So how does a tax that leave us better off make us change our behaviour? If people don't feel any pain, why would that do anything differently?And don't tell me its because the big polluters pay the tax because they will all pass the extra tax straight on to consumers. I can't believe we will all be better off. We'll all pay in the end.
By changing relative prices.For exampleIf I doubled the price of eggs, adding a extra $10 to your notional weekly shopping bill and at the same time put an extra $10 into your bank account you probably wouldn't spend it all on eggs. You would spend some on something else or save it, cutting your consumption of eggs.
This doesn't negate the fact that it is an additional tax, nor the fact that many Australian households cannot afford mobile phones or alcohol and tobacco now. Costs will be passed onto consumers - that's a given. What is also a given is that many single-income households will be in deep trouble before too long (or should I say, deeper trouble?). Self-funded retirees, for example, get what? A one-off $250 taxed payment that is supposed to offset their increased costs. I predict this won't even cover the increased costs of one year.
Correction. The payment to self-funded retirees is ongoing."Self-funded retirees who hold Commonwealth Seniors Health Cards will receive assistance under the carbon pricing plan.This will be worth $338 for singles and $255 for each member of an eligible couple. It will help offset all of their expected cost of living increases under a carbon price.Tax cuts will also benefit self-funded retirees. This means that a single person over the age of 65 with a taxable income of $35,000 will receive tax cuts worth $502 a year from 1 July 2012.The Medicare levy low-income threshold will also increase, providing self-funded retirees with another $160 a year.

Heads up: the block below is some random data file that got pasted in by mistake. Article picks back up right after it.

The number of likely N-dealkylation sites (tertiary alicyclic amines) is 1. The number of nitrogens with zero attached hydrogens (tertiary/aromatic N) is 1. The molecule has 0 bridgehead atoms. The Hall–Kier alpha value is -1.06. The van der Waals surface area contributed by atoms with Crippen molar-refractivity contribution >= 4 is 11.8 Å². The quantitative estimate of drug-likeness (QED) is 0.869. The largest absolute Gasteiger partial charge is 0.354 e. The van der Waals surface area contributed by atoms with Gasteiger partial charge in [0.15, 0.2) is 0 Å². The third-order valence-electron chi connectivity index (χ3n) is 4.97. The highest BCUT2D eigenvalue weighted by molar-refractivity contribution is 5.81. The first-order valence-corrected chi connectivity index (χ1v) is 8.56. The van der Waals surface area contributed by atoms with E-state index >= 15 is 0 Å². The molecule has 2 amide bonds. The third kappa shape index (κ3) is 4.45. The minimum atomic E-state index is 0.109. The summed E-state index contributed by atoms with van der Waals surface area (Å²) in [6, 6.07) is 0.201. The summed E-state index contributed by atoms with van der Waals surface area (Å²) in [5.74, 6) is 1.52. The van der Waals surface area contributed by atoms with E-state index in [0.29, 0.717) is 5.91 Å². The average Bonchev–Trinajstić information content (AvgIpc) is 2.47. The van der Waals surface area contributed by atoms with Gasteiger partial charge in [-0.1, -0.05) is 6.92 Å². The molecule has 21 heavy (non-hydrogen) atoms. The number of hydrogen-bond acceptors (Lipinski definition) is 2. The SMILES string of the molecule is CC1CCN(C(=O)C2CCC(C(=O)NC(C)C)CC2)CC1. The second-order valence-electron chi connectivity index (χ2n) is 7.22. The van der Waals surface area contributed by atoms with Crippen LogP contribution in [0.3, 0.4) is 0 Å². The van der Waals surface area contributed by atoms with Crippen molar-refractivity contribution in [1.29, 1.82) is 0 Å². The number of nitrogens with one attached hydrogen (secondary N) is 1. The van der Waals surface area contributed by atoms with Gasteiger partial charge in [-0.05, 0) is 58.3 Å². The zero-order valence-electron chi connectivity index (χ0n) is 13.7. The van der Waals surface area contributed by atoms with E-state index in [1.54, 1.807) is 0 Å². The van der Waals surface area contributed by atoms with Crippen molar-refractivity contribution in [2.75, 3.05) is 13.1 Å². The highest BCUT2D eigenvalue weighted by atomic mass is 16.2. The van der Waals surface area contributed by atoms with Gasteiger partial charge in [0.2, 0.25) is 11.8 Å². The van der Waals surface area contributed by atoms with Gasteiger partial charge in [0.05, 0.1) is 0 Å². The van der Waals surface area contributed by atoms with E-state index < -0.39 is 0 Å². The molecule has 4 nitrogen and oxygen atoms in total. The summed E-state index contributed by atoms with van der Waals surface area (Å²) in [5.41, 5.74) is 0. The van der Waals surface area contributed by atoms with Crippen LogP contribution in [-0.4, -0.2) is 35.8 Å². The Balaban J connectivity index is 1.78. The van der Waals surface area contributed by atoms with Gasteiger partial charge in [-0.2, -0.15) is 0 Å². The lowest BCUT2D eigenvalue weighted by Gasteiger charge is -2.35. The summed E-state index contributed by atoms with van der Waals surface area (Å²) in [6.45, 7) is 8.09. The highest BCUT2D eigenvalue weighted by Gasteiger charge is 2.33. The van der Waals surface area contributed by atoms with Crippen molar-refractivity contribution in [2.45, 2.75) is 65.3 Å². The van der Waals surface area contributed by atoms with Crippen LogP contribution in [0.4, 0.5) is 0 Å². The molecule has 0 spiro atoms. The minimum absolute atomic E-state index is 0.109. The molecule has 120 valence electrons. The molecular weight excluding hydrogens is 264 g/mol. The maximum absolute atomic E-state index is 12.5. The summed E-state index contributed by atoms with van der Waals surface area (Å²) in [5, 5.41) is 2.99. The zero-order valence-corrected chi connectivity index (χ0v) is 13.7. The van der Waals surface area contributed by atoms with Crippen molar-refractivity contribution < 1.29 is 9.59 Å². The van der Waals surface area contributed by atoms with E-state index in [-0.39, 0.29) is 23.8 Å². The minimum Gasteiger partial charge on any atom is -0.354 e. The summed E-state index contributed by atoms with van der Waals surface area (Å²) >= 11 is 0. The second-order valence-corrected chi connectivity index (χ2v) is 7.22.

@Anonymous, above: Your "logic" is interesting.Regarding alcohol and tobacco etc. - I don't know who you could possibly be referring to. I don't know ANYONE (with possible exception of a couple of elderly relatives) who doesn't have a mobile phone. However I know plenty of people who "can't afford" to eat, yet somehow find money for alcohol, tobacco, gambling...Those suffering genuine financial hardship do need help, but that's a separate issue.Guess what? Sometimes change is uncomfortable. Sorry to say, but you don't have the right to not be uncomfortable.